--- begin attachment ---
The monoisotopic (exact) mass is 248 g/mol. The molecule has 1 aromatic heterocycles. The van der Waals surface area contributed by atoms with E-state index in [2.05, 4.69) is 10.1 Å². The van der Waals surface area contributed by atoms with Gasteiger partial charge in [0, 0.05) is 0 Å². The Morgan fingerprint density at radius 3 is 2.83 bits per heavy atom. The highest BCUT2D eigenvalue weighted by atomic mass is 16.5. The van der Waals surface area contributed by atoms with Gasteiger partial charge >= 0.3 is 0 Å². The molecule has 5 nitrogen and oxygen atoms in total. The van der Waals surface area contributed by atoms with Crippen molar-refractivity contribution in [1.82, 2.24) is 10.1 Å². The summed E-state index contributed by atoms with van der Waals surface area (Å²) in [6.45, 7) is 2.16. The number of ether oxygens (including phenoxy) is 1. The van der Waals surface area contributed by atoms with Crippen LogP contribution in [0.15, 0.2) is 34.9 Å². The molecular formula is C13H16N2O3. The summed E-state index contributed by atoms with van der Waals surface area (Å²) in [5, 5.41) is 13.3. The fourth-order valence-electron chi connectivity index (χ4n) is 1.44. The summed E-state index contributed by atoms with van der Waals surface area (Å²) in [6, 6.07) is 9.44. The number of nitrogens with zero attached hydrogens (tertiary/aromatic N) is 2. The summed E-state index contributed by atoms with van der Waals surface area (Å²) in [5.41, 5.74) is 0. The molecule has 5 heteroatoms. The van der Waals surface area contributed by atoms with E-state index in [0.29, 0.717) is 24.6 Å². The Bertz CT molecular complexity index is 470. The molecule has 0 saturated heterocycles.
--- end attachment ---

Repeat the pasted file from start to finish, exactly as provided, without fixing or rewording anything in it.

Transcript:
The monoisotopic (exact) mass is 248 g/mol. The molecule has 1 aromatic heterocycles. The van der Waals surface area contributed by atoms with E-state index in [2.05, 4.69) is 10.1 Å². The van der Waals surface area contributed by atoms with Gasteiger partial charge in [0, 0.05) is 0 Å². The Morgan fingerprint density at radius 3 is 2.83 bits per heavy atom. The highest BCUT2D eigenvalue weighted by atomic mass is 16.5. The van der Waals surface area contributed by atoms with Gasteiger partial charge >= 0.3 is 0 Å². The molecule has 5 nitrogen and oxygen atoms in total. The van der Waals surface area contributed by atoms with Crippen molar-refractivity contribution in [1.82, 2.24) is 10.1 Å². The summed E-state index contributed by atoms with van der Waals surface area (Å²) in [6.45, 7) is 2.16. The number of ether oxygens (including phenoxy) is 1. The van der Waals surface area contributed by atoms with Crippen LogP contribution in [0.15, 0.2) is 34.9 Å². The molecular formula is C13H16N2O3. The summed E-state index contributed by atoms with van der Waals surface area (Å²) in [5, 5.41) is 13.3. The fourth-order valence-electron chi connectivity index (χ4n) is 1.44. The summed E-state index contributed by atoms with van der Waals surface area (Å²) in [6, 6.07) is 9.44. The number of nitrogens with zero attached hydrogens (tertiary/aromatic N) is 2. The summed E-state index contributed by atoms with van der Waals surface area (Å²) in [5.41, 5.74) is 0. The molecule has 5 heteroatoms. The van der Waals surface area contributed by atoms with E-state index in [0.29, 0.717) is 24.6 Å². The Bertz CT molecular complexity index is 470. The molecule has 0 saturated heterocycles.